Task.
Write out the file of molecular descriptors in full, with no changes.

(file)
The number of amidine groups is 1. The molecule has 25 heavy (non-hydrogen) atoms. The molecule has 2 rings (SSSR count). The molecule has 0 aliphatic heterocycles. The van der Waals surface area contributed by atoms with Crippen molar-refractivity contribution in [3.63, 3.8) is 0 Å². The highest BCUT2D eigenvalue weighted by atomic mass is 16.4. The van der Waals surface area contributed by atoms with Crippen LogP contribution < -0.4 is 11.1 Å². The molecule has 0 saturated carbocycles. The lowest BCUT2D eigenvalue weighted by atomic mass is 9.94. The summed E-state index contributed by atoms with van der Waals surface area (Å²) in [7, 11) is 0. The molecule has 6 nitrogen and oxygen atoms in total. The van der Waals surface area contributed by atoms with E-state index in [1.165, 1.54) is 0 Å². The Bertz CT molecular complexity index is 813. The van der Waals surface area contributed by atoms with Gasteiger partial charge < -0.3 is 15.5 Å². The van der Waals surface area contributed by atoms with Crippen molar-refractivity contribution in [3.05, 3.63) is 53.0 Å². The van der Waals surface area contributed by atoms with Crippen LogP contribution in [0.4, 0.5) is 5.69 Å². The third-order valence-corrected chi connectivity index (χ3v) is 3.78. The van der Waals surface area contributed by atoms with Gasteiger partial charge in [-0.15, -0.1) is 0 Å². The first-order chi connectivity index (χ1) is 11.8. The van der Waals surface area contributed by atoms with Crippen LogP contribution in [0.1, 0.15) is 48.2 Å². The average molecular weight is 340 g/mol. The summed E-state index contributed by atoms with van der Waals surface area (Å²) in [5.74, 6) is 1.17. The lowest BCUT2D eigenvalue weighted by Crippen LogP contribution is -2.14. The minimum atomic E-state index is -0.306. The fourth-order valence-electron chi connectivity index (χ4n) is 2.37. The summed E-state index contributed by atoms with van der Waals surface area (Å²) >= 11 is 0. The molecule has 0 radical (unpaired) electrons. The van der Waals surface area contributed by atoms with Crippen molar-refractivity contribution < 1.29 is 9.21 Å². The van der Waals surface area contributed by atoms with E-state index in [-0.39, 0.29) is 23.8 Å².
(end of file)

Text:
The number of amidine groups is 1. The molecule has 25 heavy (non-hydrogen) atoms. The molecule has 2 rings (SSSR count). The molecule has 0 aliphatic heterocycles. The van der Waals surface area contributed by atoms with Crippen molar-refractivity contribution in [3.63, 3.8) is 0 Å². The highest BCUT2D eigenvalue weighted by atomic mass is 16.4. The van der Waals surface area contributed by atoms with Crippen LogP contribution < -0.4 is 11.1 Å². The molecule has 0 saturated carbocycles. The lowest BCUT2D eigenvalue weighted by atomic mass is 9.94. The summed E-state index contributed by atoms with van der Waals surface area (Å²) in [7, 11) is 0. The molecule has 6 nitrogen and oxygen atoms in total. The van der Waals surface area contributed by atoms with E-state index in [1.165, 1.54) is 0 Å². The Bertz CT molecular complexity index is 813. The van der Waals surface area contributed by atoms with Gasteiger partial charge < -0.3 is 15.5 Å². The van der Waals surface area contributed by atoms with Crippen molar-refractivity contribution in [3.05, 3.63) is 53.0 Å². The van der Waals surface area contributed by atoms with Crippen LogP contribution in [0.4, 0.5) is 5.69 Å². The third-order valence-corrected chi connectivity index (χ3v) is 3.78. The van der Waals surface area contributed by atoms with Gasteiger partial charge in [-0.15, -0.1) is 0 Å². The first-order chi connectivity index (χ1) is 11.8. The van der Waals surface area contributed by atoms with Crippen LogP contribution in [0.1, 0.15) is 48.2 Å². The average molecular weight is 340 g/mol. The summed E-state index contributed by atoms with van der Waals surface area (Å²) in [5.74, 6) is 1.17. The lowest BCUT2D eigenvalue weighted by Crippen LogP contribution is -2.14. The minimum atomic E-state index is -0.306. The fourth-order valence-electron chi connectivity index (χ4n) is 2.37. The summed E-state index contributed by atoms with van der Waals surface area (Å²) >= 11 is 0. The molecule has 0 radical (unpaired) electrons. The van der Waals surface area contributed by atoms with Crippen molar-refractivity contribution < 1.29 is 9.21 Å². The van der Waals surface area contributed by atoms with E-state index in [-0.39, 0.29) is 23.8 Å².